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The Revised Uniform Fiduciary Access to Digital Assets Act becomes Law in the Virgin Islands

Revised Uniform Fiduciary Access to Digital Assets Act becomes law in the Virgin Islands
Photo courtesy: Istock photos

Español Facebook, Twitter, Instagram, You Tube, Yahoo, Gmail, icloud  – all but only some of the platforms and tools that connect us with our loved ones through technology. There is no doubt we are living the Digital Age.  Have you ever wondered what happens to your accounts created within these platforms after your passing? In the Virgin Islands, Family Caregivers who lost their loved one have struggled to obtain access to these accounts because once the owner of the accounts was pronounced deceased, the rights of ownership were maintained by these companies. But not anymore.  On January 12, 2018, Bill Number 32-1032, the Revised Uniform Fiduciary Access to Digital Assets Act also known as RUFADAA was signed by Acting Governor Osbert Potter into law.

RUFADAA modernizes the fiduciary law for the internet age.  Fiduciaries are the people appointed to manage our property when we die or lose the capacity to manage it ourselves. Nearly everyone today has digital assets, such as documents, photographs, email and social media accounts.  Fiduciaries are often prevented from accessing those accounts by password protection or restrictive terms of service.  Digital assets may have real value, both monetary and sentimental, but they also present novel privacy concerns. This act provides legal authority for fiduciaries to manage digital assets in accordance with the user’s estate plan, while protecting a user’s private communications from unwarranted exposure.

The Uniform Law Commission Revised Uniform Fiduciary Access to Digital Assets Act Summary states that RUFADAA addresses four common types of fiduciaries:

  1. Executors and administrators of deceased persons’ estates;
  2. Court appointed guardians or conservators of protected persons’ estates;
  3. Agents appointed under powers of attorney; and
  4. Trustees.

It also states that RUFADAA also provides a three tier system of priorities in the event of conflicting instructions.

  1. If the custodian provides an online tool, separate from the general terms of service, that allows the user to name another person to have access to the user’s digital assets or to direct the custodian to delete the user’s digital assets, Revised UFADAA makes the user’s online instructions legally enforceable.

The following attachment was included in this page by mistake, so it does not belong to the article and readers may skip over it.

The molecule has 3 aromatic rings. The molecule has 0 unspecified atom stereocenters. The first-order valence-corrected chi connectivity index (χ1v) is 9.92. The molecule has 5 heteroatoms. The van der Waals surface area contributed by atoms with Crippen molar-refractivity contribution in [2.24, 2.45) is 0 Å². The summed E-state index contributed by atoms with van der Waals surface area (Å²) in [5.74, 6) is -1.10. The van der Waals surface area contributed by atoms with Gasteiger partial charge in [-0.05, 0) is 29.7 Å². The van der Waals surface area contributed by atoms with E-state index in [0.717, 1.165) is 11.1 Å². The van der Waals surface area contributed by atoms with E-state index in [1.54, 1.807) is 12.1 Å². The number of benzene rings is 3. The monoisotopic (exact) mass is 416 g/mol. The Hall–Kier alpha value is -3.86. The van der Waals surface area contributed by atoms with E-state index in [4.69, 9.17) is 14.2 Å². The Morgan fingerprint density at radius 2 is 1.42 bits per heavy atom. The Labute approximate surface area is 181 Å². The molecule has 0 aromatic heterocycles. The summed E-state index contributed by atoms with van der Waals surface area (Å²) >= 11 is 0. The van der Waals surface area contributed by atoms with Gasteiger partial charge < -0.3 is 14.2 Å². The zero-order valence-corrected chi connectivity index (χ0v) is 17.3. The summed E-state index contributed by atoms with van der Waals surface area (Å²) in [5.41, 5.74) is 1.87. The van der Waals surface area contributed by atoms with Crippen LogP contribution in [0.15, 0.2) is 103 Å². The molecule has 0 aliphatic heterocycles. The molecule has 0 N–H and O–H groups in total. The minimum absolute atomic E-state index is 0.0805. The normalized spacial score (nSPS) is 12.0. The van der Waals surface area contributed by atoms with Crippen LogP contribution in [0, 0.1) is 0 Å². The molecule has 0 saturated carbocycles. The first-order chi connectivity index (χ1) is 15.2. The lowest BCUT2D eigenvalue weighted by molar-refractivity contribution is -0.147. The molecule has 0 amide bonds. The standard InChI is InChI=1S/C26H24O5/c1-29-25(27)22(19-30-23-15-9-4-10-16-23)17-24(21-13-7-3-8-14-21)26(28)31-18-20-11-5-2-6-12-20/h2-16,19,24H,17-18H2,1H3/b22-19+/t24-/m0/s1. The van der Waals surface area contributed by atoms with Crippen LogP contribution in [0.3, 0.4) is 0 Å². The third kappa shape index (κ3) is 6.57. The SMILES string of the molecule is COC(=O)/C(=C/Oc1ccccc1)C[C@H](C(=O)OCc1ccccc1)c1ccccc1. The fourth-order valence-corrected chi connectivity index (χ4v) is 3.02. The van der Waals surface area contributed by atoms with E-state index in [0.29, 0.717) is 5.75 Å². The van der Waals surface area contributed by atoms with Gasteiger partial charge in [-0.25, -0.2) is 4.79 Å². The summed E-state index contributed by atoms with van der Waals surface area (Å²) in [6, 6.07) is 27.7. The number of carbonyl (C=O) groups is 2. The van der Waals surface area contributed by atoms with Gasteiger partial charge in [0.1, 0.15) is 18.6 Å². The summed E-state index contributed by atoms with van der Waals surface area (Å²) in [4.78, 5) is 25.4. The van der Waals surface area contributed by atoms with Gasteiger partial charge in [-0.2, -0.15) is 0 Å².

2. If the custodian does not provide an online planning option, or if the user declines to use the online tool provided, the user may give  legally enforceable directions for the disposition of digital assets in a will, trust, power of attorney, or other written record.
  3. If the user has not provided any direction, either online or in a traditional estate plan, the terms of service for the user’s account will determine whether a fiduciary may access the user’s digital assets. If the terms of service do not address fiduciary access, the default rules of Revised UFADAA will apply.

Today, in the Virgin Islands, especially if you are a Caregiver, you are able to have access to your loved ones digital assets with RUFADAA in place.  As the owner or user of the assets be sure to plan early and clearly state who will manage and have access to your digital assets once you are deceased.  As a Caregiver or family member, be sure to inform your loved ones that you or someone they choose can be named the fiduciary of their digital assets so once they are deceased that person can manage them.  It is peace of mind for everyone and provides the ease to access those valuable assets, and even those cherished memories that mean so much.

To find out more on how to gain access to digital assets and for more information about RUFADAA also see the Uniform Law Commission at or


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